Exit Through The Gift Shop
Directed by Banksy
Narrated by Rhys Ifans
This documentary follows a man named Thierry Guetta, a French immigrant in LA who is obsessed with recording every moment of his life. While visiting France, he discovers that a cousin of his is actually the well known street artist Invader.
This is the start of Guetta’s obsession with the secretive lives of street artists. Through Invader, he meets & documents other street artists at work including Monsieur André, Zevs & finally Shepard Fairey back in LA who then helps Guetta to document several other street artists throughout the country. Through Shepard Fairey, and to Guetta’s huge delight, he finally meets the extremely elusive Banksy, who agrees to be documented as long as his identity remains a secret…
I saw this movie back in January. Although I absolutely loved it, I guess I never reviewed it because I had no idea how to go about it. But when I asked all of you which film I should review of the ones I hadn’t, this was the winner (yay! you all have good taste.). 🙂
There is SO much more to this documentary than what I’ve put in the above summary! I’ve barely even scratched the surface. To be honest, if you don’t yet know much about this film, I don’t think you should really know any more before seeing it. Just watch it. I highly recommend it – it’s one of the best films I’ve seen in the past few years.
If you have the slightest interest in art or filmmaking (or even if you don’t and would just enjoy a very entertaining film with some oddball characters), watch this. Don’t read too much about it beforehand – it really needs to be seen to be believed. Or possibly not believed… It’s an absolutely fascinating look at the world of art. What defines art? Is street art really art? Or is it only art once it’s hanging in a museum? Can just anyone make it? And what about Banksy, who started out a simple street artist but is now having art shows and selling his work for lots of money to the rich & the famous? Is he any more or less of an artist now?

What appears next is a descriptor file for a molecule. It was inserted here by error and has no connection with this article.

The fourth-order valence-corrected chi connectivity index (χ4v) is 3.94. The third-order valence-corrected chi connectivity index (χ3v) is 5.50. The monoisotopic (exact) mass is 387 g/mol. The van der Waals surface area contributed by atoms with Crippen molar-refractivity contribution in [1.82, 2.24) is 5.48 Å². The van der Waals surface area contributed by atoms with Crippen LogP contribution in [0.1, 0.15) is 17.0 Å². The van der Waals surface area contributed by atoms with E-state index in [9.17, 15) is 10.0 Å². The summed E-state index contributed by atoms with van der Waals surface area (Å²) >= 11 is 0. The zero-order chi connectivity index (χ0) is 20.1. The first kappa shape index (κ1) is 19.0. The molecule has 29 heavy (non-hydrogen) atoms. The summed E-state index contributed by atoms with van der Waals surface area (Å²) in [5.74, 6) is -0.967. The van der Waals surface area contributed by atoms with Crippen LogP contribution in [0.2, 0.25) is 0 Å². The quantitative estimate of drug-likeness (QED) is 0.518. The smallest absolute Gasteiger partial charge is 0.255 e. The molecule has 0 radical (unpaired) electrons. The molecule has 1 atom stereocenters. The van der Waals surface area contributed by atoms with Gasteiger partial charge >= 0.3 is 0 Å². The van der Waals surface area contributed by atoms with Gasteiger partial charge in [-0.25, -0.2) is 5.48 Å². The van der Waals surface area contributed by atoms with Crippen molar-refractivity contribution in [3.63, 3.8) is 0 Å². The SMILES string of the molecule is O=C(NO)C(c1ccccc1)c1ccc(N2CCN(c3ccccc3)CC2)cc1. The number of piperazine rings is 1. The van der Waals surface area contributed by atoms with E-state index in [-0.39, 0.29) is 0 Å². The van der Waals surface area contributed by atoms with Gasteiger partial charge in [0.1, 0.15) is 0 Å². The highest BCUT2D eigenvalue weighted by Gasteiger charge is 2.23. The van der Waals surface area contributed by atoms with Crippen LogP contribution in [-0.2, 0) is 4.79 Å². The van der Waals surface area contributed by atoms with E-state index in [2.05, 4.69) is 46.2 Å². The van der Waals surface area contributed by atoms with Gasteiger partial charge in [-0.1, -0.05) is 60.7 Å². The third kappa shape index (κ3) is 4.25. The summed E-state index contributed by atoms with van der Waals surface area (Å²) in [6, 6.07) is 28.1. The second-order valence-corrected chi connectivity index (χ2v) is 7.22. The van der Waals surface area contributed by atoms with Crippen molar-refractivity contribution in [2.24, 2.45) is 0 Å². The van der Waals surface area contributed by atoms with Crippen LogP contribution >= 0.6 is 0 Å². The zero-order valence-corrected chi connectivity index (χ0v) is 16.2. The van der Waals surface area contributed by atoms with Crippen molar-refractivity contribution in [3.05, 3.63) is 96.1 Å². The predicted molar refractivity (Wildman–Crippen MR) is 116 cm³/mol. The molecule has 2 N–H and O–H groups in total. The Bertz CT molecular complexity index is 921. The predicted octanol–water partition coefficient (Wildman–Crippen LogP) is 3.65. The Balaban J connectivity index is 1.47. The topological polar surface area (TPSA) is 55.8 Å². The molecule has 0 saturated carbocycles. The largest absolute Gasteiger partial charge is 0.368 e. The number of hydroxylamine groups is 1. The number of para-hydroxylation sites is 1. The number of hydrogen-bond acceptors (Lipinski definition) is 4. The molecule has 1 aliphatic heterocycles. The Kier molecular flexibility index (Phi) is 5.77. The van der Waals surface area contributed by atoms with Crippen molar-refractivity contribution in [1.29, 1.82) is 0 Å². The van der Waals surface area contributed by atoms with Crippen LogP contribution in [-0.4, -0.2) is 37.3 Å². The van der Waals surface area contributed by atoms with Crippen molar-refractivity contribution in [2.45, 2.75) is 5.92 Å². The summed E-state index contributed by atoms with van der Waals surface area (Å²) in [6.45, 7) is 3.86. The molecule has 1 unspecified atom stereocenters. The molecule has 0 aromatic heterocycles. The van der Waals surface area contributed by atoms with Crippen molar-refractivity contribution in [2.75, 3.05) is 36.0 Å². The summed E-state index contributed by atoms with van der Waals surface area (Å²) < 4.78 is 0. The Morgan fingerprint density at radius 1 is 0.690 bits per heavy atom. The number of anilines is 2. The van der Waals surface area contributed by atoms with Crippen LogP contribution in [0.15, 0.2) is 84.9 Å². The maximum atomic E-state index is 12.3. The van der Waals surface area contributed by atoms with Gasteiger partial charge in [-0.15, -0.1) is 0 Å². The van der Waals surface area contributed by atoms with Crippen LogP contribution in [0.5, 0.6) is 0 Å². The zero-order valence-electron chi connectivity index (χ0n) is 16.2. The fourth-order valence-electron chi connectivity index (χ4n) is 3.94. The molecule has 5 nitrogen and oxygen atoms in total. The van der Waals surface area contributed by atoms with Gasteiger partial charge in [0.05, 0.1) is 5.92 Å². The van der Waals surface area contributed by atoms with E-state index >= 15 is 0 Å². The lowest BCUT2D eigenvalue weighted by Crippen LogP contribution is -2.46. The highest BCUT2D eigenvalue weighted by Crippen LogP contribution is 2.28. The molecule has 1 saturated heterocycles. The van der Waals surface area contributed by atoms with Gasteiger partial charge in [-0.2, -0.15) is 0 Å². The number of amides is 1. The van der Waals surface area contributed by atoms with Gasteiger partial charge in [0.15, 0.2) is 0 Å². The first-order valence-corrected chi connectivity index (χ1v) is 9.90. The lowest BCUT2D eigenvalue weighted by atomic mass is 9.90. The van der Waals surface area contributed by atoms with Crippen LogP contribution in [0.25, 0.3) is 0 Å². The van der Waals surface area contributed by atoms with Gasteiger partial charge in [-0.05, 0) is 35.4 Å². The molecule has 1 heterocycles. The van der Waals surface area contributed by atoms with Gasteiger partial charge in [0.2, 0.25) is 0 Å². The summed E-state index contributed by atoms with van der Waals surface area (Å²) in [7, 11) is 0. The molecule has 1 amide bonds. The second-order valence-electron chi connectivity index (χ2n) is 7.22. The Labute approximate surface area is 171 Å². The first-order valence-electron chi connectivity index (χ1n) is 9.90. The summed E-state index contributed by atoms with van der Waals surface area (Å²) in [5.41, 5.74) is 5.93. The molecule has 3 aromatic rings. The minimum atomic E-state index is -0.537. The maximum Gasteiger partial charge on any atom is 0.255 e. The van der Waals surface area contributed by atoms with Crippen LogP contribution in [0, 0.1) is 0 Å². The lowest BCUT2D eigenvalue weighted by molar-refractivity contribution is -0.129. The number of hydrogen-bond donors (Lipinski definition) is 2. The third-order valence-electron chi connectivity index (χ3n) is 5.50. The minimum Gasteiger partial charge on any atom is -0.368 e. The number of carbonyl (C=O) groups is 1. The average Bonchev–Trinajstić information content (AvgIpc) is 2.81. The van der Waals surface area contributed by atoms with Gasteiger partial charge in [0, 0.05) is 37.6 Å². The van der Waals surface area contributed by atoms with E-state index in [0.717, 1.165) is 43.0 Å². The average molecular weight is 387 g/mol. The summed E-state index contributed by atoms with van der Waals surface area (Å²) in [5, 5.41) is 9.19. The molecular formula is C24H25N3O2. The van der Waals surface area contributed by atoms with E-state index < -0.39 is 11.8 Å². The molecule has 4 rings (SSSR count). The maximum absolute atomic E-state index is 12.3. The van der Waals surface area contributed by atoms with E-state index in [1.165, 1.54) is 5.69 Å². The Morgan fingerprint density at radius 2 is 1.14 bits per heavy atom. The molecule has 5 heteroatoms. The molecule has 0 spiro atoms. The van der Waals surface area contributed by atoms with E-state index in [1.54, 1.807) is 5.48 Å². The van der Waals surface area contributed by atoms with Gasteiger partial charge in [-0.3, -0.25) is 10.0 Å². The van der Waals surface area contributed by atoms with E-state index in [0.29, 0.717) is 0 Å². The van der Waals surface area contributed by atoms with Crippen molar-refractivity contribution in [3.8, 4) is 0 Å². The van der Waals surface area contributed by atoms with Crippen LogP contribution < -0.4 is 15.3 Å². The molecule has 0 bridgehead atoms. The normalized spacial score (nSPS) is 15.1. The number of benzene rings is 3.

This documentary explores these things in such a unique way by turning the tables on the viewer. I thought this film was extremely clever, even if I was just being brainwashed the whole time. Ultimately, it really doesn’t matter. It doesn’t matter who Banksy is. It doesn’t matter who Mr Brainwash is (who?! watch the movie…). 😉 What matters is that art is art as long as there’s at least one person who considers it to be (in my opinion) and this film is a thoroughly entertaining piece of art.
Okay – I love Banksy. That’s going to have helped me liking this film. I honestly don’t know why it took me so long to watch this documentary. I suppose that, by the time the film finally came out, Banksy was EVERYWHERE. You couldn’t walk through a shopping mall (in the UK at least) without seeing Banksy stuff for sale. As with anything that becomes too mainstream, it loses its appeal a bit. Especially something that’s meant to be so anti-establishment in the first place. (Did I use that word correctly? Check out me & all my big words in my reviews lately! Lol!).
Many years ago, before he was quite so well known, I went on a Banksy tour around London to see some of his work. Unfortunately, some of it was already gone (like this famous one – now painted over. what a shame! we could just make out the outline):
I did manage to get one decent photo of one that was still there (on my ancient camera phone!) – I’ll include that at the end of this post. But I really can’t finish this “review” without posting pictures of some of Banksy’s work:
Shepard Fairey also plays a very big part in this documentary. I wasn’t that familiar with his work before the film. He created that whole “Obey”/Andre The Giant thing, which comes partly from a favorite movie of mine: They Live. Fairey later created the following They Live Mondo poster for the Alamo Drafthouse. I absolutely adore it & have already posted it a couple of times:
Fairey has done lots of other work, including things such as album covers & the Barack Obama “Hope” poster.
One great thing about this documentary is that it got me very curious about everyone involved. I spent ages reading about Banksy, Shepard Fairey, Mr Brainwash, etc. I hope you’ll watch this film and then do the same. It’s the sign of a good film when you get your audience wanting to explore things further. As for Banksy – Yes, he’s supposedly been named. There’s a picture that’s meant to be of him. But I won’t post links to these things. If you want to look for it, you can. But I think knowing who he really is would ruin what makes his work so special. Anonymity is rare in this age where everyone famous is on Twitter or has some ridiculous reality show.
A fascinating documentary about the world of street art that also happens to be a thoroughly amusing & entertaining film with some great characters. I’ve said very little about what actually happens in the film – it needs to be seen to be believed (or not believed…). Go to it without reading up on it too much beforehand – save that for after the film. Trust me, you’ll WANT to read more about it the second the film finishes. An excellent work of art.
My Rating: 8.5/10
My Grin Reaper photo from my “Banksy Tour” around London:
My Exit Through The Gift Shop Haiku:
Banksy does street art
And great documentary
Who’s Mr Brainwash?